Partners in Crime
David Benioff takes the buddy novel to wartime Leningrad
In 1941, the Nazis encircled Leningrad. Over the course of the 900-day seige that followed, nearly 1.5 million residents died from starvation, exposure, and relentless aerial bombings.
Such grim circumstances provide the compelling backdrop for David Benioff’s new novel, City of Thieves, which follows two Russians—a Jewish teenager and a young Soviet soldier—both imprisoned for being at the wrong place at the wrong time. When a high ranking member of Stalin’s secret police summons them to his chamber, they’re issued a challenge: procure a dozen eggs for his daughter’s wedding or face execution. Many trials and tribulations follow.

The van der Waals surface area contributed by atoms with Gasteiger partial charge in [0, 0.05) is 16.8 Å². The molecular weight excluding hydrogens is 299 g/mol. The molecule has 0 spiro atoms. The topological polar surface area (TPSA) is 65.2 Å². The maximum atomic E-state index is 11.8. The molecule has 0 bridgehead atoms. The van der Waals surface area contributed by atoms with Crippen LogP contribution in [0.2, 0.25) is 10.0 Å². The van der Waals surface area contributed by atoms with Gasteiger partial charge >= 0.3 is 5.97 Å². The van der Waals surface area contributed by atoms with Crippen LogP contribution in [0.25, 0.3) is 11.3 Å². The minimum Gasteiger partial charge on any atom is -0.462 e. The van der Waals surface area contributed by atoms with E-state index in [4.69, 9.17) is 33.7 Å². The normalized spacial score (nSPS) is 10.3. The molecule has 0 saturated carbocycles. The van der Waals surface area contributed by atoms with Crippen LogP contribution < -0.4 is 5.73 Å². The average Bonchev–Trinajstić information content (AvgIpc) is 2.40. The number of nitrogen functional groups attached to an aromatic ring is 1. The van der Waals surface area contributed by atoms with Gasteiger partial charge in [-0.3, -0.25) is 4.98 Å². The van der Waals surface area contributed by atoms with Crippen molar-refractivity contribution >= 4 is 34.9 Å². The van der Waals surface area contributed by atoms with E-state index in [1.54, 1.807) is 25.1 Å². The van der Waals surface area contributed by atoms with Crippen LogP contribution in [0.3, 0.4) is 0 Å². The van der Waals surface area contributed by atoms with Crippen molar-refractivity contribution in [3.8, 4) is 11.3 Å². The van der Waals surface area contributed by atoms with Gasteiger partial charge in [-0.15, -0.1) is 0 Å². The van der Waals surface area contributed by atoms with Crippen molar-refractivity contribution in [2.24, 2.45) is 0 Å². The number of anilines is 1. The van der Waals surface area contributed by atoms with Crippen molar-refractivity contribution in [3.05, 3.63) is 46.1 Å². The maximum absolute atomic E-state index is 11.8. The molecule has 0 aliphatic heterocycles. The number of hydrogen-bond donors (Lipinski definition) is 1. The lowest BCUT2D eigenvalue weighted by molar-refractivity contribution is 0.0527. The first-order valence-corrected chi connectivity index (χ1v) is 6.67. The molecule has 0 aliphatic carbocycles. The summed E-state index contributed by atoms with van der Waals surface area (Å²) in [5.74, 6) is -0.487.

Benioff is no stranger to action-packed narratives. A few years ago, he adapted his first novel, The 25th Hour, into a film, which was directed by Spike Lee. He’s since written screenplays like Troy and The Kite Runner. He speaks to Nextbook about the difference between writing screenplays and novels, his research in Russia, and what makes a good yarn.
Photo by Amanda Peet.
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